Armadale’s Streamcare program an eco-friendly way of weeding

Jonathan Devine with Armadale's Deputy Mayor Ruth Butterfield and Streamcare officer Sandra Byrne.
Jonathan Devine with Armadale's Deputy Mayor Ruth Butterfield and Streamcare officer Sandra Byrne.

ECO-FRIENDLY revitalisation starts in the backyard with the City of Armadale’s Streamcare program.

Armadale residents can get access to free native plants and area-specific advice related to planting, weed control, fertilisers and pesticides as part of the program, which aims to revitalise and improve the habitats surrounding local streams and waterways.

Roleystone couple Jonathan and Heather Devine joined the program after noticing they had a lot of weeds they needed to deal with but weren’t sure what to pull and what to keep.

“We looked initially for advice on what weeds are really undesirable, and what plants would encourage local birds and butterflies,” Mr Devine said.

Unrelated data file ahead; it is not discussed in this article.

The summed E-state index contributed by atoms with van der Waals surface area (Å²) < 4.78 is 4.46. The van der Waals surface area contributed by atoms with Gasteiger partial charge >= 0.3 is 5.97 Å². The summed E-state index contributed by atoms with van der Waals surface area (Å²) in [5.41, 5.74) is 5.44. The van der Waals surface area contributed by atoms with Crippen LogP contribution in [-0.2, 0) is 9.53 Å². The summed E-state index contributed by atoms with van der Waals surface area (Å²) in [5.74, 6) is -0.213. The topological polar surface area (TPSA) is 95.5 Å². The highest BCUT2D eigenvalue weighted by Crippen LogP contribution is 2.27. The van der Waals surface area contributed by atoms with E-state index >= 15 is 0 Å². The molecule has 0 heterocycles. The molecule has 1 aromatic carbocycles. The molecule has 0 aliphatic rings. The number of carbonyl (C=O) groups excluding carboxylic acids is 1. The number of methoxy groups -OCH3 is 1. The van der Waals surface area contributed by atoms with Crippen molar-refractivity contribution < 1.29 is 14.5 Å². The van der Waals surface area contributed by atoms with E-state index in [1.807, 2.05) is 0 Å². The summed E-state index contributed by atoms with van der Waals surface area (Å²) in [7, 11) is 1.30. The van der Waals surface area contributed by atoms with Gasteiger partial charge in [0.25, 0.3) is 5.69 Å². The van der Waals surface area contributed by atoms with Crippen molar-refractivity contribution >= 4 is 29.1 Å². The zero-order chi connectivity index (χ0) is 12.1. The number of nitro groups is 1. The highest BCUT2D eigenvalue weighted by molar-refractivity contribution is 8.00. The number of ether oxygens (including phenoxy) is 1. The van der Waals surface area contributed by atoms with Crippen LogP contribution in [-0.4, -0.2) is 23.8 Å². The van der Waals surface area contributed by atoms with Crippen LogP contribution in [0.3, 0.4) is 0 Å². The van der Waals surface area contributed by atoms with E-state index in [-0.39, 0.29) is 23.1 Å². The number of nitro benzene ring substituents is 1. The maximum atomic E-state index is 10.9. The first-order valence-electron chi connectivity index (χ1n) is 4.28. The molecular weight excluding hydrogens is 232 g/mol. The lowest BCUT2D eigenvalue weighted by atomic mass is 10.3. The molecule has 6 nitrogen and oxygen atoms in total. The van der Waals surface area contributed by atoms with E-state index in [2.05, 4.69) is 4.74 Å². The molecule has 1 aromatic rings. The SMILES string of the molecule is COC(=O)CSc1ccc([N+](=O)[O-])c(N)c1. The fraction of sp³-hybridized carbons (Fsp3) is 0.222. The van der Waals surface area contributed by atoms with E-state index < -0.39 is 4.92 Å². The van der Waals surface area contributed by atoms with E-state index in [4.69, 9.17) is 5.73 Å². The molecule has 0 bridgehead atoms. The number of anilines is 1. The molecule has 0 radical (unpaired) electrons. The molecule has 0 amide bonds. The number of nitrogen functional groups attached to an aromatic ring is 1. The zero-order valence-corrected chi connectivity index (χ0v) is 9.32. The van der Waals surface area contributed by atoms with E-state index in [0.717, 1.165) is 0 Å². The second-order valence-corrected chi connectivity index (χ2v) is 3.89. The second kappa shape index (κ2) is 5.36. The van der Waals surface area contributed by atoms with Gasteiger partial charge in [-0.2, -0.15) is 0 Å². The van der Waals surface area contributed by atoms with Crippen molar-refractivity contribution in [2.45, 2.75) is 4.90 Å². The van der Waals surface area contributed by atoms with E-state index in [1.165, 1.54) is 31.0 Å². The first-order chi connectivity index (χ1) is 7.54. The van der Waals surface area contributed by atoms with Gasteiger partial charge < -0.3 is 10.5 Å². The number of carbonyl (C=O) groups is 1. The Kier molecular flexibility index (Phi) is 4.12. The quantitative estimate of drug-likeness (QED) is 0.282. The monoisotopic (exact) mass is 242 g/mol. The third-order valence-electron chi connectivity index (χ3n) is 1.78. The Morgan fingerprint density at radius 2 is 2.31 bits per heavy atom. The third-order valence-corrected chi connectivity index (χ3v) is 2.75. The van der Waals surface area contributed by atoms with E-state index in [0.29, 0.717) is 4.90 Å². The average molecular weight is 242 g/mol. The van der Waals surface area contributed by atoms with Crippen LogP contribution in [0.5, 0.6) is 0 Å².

“Sandra came and walked the whole property with us, identifying weed plants, suggesting trees that should be encouraged or discouraged and what a healthy river looks like.”

Armadale mayor Henry Zelones said the restoration program had started in 2002 and had since helped hundreds of residents.

“The best way of caring for these waterways is by assisting the residents to ensure local natural habitats are protected,” he said.

“The more landowners we introduce to the program means the waterways in the area are protected for future generations.”

The program is open to landowners who have a stream or creek on or near their property.

Email info@armadale.wa.gov.au or call 0409 116 985 for more information.

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